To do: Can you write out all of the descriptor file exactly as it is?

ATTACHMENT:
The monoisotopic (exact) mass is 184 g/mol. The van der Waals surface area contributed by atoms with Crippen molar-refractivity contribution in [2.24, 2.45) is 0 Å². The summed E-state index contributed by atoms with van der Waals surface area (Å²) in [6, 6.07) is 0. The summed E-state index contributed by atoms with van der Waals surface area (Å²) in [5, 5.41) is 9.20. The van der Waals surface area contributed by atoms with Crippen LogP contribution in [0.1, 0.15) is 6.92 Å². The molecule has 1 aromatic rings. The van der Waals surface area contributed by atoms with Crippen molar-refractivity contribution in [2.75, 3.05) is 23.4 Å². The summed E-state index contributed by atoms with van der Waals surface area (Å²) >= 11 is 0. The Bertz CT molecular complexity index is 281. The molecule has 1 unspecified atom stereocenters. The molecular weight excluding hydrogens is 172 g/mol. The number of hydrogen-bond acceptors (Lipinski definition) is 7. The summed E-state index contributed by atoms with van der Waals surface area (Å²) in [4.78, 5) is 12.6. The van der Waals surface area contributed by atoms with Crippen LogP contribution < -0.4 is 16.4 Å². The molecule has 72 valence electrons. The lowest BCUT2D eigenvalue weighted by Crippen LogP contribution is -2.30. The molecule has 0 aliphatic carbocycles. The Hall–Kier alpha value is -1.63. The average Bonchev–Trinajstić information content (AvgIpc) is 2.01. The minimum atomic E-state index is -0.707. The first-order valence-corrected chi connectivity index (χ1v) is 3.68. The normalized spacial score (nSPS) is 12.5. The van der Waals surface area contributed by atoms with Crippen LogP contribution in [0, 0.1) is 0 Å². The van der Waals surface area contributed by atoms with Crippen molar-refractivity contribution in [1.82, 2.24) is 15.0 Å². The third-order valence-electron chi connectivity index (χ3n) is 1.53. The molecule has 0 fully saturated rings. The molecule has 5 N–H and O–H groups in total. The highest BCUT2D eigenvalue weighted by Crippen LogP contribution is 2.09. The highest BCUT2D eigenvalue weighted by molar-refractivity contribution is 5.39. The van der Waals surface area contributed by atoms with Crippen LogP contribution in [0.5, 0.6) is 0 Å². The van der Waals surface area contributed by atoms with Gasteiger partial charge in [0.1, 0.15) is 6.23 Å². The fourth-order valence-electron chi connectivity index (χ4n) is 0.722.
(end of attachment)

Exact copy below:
The monoisotopic (exact) mass is 184 g/mol. The van der Waals surface area contributed by atoms with Crippen molar-refractivity contribution in [2.24, 2.45) is 0 Å². The summed E-state index contributed by atoms with van der Waals surface area (Å²) in [6, 6.07) is 0. The summed E-state index contributed by atoms with van der Waals surface area (Å²) in [5, 5.41) is 9.20. The van der Waals surface area contributed by atoms with Crippen LogP contribution in [0.1, 0.15) is 6.92 Å². The molecule has 1 aromatic rings. The van der Waals surface area contributed by atoms with Crippen molar-refractivity contribution in [2.75, 3.05) is 23.4 Å². The summed E-state index contributed by atoms with van der Waals surface area (Å²) >= 11 is 0. The Bertz CT molecular complexity index is 281. The molecule has 1 unspecified atom stereocenters. The molecular weight excluding hydrogens is 172 g/mol. The number of hydrogen-bond acceptors (Lipinski definition) is 7. The summed E-state index contributed by atoms with van der Waals surface area (Å²) in [4.78, 5) is 12.6. The van der Waals surface area contributed by atoms with Crippen LogP contribution < -0.4 is 16.4 Å². The molecule has 72 valence electrons. The lowest BCUT2D eigenvalue weighted by Crippen LogP contribution is -2.30. The molecule has 0 aliphatic carbocycles. The Hall–Kier alpha value is -1.63. The average Bonchev–Trinajstić information content (AvgIpc) is 2.01. The minimum atomic E-state index is -0.707. The first-order valence-corrected chi connectivity index (χ1v) is 3.68. The normalized spacial score (nSPS) is 12.5. The van der Waals surface area contributed by atoms with Crippen LogP contribution in [0, 0.1) is 0 Å². The van der Waals surface area contributed by atoms with Crippen molar-refractivity contribution in [1.82, 2.24) is 15.0 Å². The third-order valence-electron chi connectivity index (χ3n) is 1.53. The molecule has 0 fully saturated rings. The molecule has 5 N–H and O–H groups in total. The highest BCUT2D eigenvalue weighted by Crippen LogP contribution is 2.09. The highest BCUT2D eigenvalue weighted by molar-refractivity contribution is 5.39. The van der Waals surface area contributed by atoms with Crippen LogP contribution in [0.5, 0.6) is 0 Å². The van der Waals surface area contributed by atoms with Gasteiger partial charge in [0.1, 0.15) is 6.23 Å². The fourth-order valence-electron chi connectivity index (χ4n) is 0.722.